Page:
A Lot or a Little?
What you will—and won't—find in this website.
Parents of users under 13 control their kids' friend requests and other communications. Teens can decide whether to display their real name or just a username, and profiles are only visible to friends.
There's no language filter or specific rules against profanity -- although offensive content, hate speech, harassment, and sexual content are prohibited -- but users seem to keep it clean in the public groups.
Did you know you can flag iffy content? Adjust limits for Language in your kid's entertainment guide.Get started
Products & Purchases
There's a search powered by Amazon that allows users to add items to wish lists or buy items directly, with a "shop" link at the top of each page.
Parents Need to Know
Parents need to know that this social networking site has a handy feature that helps users set goals and manage tasks, but it also has a significant shopping component: Teens use an Amazon-powered search to request "reward" items for completing goals, to create wish lists, or to buy items directly. Users can access anything that's sold through Amazon -- which means some adult content can turn up.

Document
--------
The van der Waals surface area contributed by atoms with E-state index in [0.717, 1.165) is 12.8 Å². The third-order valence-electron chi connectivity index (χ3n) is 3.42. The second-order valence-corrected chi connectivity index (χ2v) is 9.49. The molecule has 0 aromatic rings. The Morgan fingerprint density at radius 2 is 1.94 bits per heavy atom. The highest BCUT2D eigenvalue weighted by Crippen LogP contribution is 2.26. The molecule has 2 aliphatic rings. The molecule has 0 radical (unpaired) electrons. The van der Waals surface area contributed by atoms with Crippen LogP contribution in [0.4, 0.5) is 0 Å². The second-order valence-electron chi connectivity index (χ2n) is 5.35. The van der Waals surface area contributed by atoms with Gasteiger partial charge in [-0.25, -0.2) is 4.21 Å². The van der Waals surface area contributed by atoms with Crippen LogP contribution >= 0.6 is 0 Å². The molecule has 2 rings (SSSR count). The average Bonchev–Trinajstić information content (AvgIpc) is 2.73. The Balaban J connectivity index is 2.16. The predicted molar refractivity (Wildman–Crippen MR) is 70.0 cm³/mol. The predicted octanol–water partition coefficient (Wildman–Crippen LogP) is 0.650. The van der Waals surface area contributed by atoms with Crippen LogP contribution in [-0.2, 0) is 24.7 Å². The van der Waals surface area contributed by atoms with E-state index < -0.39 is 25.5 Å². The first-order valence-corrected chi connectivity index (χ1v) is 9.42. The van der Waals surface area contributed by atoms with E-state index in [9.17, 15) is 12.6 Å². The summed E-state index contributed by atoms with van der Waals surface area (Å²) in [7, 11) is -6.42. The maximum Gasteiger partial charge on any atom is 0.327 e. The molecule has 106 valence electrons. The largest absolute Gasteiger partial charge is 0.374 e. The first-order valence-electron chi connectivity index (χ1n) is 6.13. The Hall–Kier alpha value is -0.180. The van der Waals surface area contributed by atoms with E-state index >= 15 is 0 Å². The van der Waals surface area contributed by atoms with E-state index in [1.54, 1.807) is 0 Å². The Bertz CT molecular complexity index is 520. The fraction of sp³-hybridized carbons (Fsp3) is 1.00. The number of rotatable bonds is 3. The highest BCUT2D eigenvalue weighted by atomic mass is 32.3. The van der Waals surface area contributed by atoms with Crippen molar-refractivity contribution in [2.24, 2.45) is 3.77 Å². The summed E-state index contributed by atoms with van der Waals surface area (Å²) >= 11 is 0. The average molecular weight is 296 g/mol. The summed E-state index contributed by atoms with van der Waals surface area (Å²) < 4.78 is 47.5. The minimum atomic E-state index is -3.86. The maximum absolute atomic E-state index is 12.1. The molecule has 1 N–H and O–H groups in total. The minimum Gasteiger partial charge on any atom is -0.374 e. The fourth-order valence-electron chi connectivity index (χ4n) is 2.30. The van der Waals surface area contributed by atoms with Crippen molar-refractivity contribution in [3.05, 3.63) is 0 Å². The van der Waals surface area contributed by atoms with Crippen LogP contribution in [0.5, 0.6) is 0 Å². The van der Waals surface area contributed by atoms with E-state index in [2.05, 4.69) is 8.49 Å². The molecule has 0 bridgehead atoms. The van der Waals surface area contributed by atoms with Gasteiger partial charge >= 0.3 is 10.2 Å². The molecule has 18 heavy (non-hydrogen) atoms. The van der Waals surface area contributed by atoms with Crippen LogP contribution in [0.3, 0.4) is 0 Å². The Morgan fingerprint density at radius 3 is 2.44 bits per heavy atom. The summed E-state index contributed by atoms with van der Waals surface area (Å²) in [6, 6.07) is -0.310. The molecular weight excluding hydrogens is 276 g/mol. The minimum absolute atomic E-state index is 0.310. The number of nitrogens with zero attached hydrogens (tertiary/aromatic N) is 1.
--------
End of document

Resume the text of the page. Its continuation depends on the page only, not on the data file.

Is It Any Good?
Streamlined and user-friendly, Scallyroo's goal-setting feature could be very helpful for teens who need a little nudge getting organized. However, parents may not appreciate that each goal has to be attached to a reward -- even minor ones, like doing chores -- and that the most popular prizes include pricey items like iPods and gaming systems. The site's other social networking features are fine but nothing remarkable.
Did we miss something on diversity?
Research shows a connection between kids' healthy self-esteem and positive portrayals in media. That's why we've added a new "Diverse Representations" section to our reviews that will be rolling out on an ongoing basis. You can help us help kids by suggesting a diversity update.
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